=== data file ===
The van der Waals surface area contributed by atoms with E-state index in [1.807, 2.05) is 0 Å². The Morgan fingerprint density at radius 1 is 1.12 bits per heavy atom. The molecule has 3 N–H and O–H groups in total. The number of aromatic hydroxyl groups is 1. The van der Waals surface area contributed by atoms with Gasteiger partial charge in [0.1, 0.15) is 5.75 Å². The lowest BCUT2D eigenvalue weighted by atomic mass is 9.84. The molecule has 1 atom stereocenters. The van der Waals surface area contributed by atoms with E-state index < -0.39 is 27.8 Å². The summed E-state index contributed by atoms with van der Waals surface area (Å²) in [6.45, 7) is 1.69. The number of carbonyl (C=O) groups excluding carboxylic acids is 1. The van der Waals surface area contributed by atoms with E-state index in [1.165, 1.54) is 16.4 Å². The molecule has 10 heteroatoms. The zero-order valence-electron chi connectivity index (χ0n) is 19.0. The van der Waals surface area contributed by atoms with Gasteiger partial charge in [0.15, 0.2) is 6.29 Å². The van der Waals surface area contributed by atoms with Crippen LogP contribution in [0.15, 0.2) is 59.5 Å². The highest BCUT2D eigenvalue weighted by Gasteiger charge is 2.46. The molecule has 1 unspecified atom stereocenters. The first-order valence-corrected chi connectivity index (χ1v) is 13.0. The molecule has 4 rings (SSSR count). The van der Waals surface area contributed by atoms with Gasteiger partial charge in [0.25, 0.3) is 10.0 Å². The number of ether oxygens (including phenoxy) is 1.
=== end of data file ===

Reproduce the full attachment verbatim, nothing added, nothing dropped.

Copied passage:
The van der Waals surface area contributed by atoms with E-state index in [1.807, 2.05) is 0 Å². The Morgan fingerprint density at radius 1 is 1.12 bits per heavy atom. The molecule has 3 N–H and O–H groups in total. The number of aromatic hydroxyl groups is 1. The van der Waals surface area contributed by atoms with Gasteiger partial charge in [0.1, 0.15) is 5.75 Å². The lowest BCUT2D eigenvalue weighted by atomic mass is 9.84. The molecule has 1 atom stereocenters. The van der Waals surface area contributed by atoms with E-state index < -0.39 is 27.8 Å². The summed E-state index contributed by atoms with van der Waals surface area (Å²) in [6.45, 7) is 1.69. The number of carbonyl (C=O) groups excluding carboxylic acids is 1. The van der Waals surface area contributed by atoms with E-state index in [1.165, 1.54) is 16.4 Å². The molecule has 10 heteroatoms. The zero-order valence-electron chi connectivity index (χ0n) is 19.0. The van der Waals surface area contributed by atoms with Gasteiger partial charge in [0.15, 0.2) is 6.29 Å². The van der Waals surface area contributed by atoms with Crippen LogP contribution in [0.15, 0.2) is 59.5 Å². The highest BCUT2D eigenvalue weighted by Gasteiger charge is 2.46. The molecule has 1 unspecified atom stereocenters. The first-order valence-corrected chi connectivity index (χ1v) is 13.0. The molecule has 4 rings (SSSR count). The van der Waals surface area contributed by atoms with Gasteiger partial charge in [0.25, 0.3) is 10.0 Å². The number of ether oxygens (including phenoxy) is 1.